The result is a stagnant housing market, with few affordable homes for sale. Consequently, sales of existing homes have plummeted by over 15 percent in the past year, reaching their lowest level in over a decade. Many millennials are finding it increasingly challenging to break into the housing market, leading to a prolonged wait to purchase their first homes.

“Affordability, regardless of how it’s defined, is at its lowest point since mortgage rates were in the teens back in the 1980s,” remarked Richard K. Green, director of the Lusk Center for Real Estate at the University of Southern California. “We implicitly favor incumbents over newcomers, and there’s no compelling reason for that preference.”

The origins of the 30-year mortgage date back to the Great Depression. During that period, many mortgages had terms of 10 years or less and were not “self-amortizing”. This meant that borrowers had to repay the full principal at the end of the term, compelling them to take out a new mortgage to settle the existing one.

However, when the financial system faltered and home values plummeted, borrowers were unable to rollover their loans. At one point in the early 1930s, almost 10 percent of U.S. homes were in foreclosure.

In response, the federal government established the Home Owners’ Loan Corporation, which utilized government-backed bonds to purchase defaulted mortgages and reissue them as fixed-rate, long-term loans. The government then sold these mortgages to private investors, with the newly formed Federal Housing Administration providing mortgage insurance to assure investors that the loans would be repaid.

Over time, the mortgage system evolved, with the Home Owners’ Loan Corporation giving way to Fannie Mae and subsequently Freddie Mac. The G.I. Bill led to a significant expansion and liberalization of the mortgage insurance system. The savings-and-loan crisis of the 1980s contributed to the ascendancy of mortgage-backed securities as the primary funding source for home loans.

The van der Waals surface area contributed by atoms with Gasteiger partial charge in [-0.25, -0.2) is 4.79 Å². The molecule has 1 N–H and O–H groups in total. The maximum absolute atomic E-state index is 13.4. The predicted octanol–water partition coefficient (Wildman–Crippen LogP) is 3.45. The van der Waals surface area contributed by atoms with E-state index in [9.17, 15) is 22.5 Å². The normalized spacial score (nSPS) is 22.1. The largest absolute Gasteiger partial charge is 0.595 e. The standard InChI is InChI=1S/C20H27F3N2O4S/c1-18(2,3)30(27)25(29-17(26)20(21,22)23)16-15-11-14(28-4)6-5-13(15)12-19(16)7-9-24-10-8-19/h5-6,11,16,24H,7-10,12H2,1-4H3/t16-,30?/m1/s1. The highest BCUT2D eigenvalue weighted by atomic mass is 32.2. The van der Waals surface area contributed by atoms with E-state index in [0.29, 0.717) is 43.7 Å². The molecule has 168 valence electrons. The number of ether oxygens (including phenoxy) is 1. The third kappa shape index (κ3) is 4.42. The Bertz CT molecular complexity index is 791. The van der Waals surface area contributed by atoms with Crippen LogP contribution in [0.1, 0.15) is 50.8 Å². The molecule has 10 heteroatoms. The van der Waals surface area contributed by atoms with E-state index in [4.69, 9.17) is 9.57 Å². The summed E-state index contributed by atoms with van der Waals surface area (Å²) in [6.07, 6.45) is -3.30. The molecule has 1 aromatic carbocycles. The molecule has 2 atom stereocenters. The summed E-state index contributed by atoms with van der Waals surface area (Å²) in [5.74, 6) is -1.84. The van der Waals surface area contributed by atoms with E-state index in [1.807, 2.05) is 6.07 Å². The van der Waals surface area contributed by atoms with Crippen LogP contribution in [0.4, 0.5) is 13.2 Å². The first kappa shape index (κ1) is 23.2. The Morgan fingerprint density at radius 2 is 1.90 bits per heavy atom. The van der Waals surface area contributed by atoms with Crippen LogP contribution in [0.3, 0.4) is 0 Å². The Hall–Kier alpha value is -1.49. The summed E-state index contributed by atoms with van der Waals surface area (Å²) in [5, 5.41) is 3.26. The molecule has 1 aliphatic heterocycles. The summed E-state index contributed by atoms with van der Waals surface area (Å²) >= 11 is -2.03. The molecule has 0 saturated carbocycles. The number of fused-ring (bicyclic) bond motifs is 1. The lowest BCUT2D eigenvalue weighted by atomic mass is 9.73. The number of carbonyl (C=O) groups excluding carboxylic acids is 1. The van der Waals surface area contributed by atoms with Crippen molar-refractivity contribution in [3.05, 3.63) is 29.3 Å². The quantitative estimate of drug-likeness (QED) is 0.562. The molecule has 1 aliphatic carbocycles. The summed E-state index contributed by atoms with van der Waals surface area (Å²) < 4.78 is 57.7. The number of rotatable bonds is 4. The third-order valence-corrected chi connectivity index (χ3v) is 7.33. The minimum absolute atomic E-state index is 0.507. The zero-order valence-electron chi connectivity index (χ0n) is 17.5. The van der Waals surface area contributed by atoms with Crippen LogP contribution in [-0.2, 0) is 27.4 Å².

By the 1960s, the 30-year mortgage had become the dominant means of purchasing a house in the United States and has remained so ever since, with fixed-interest rate mortgages accounting for nearly 95 percent of existing U.S. mortgages. The 30-year term particularly prevails, with over three-quarters of these mortgages set at that duration.

The 30-year mortgage’s ubiquity is, in part, a historical accident according to Andra Ghent, an economist at the University of Utah. Nonetheless, the government played a crucial role in this development, as most middle-class Americans couldn’t secure a bank loan at a fixed rate without some form of government guarantee.

Edward J. Pinto, a senior fellow at the American Enterprise Institute, and other critics from across the political spectrum argue that although the 30-year mortgage may have been advantageous for individual home buyers, it has not been as favorable for overall homeownership in the United States. The government-subsidized mortgage system has bolstered demand without commensurate focus on enhancing supply, resulting in an affordability crisis predating the recent surge in interest rates and a homeownership rate that is unimpressive by global standards.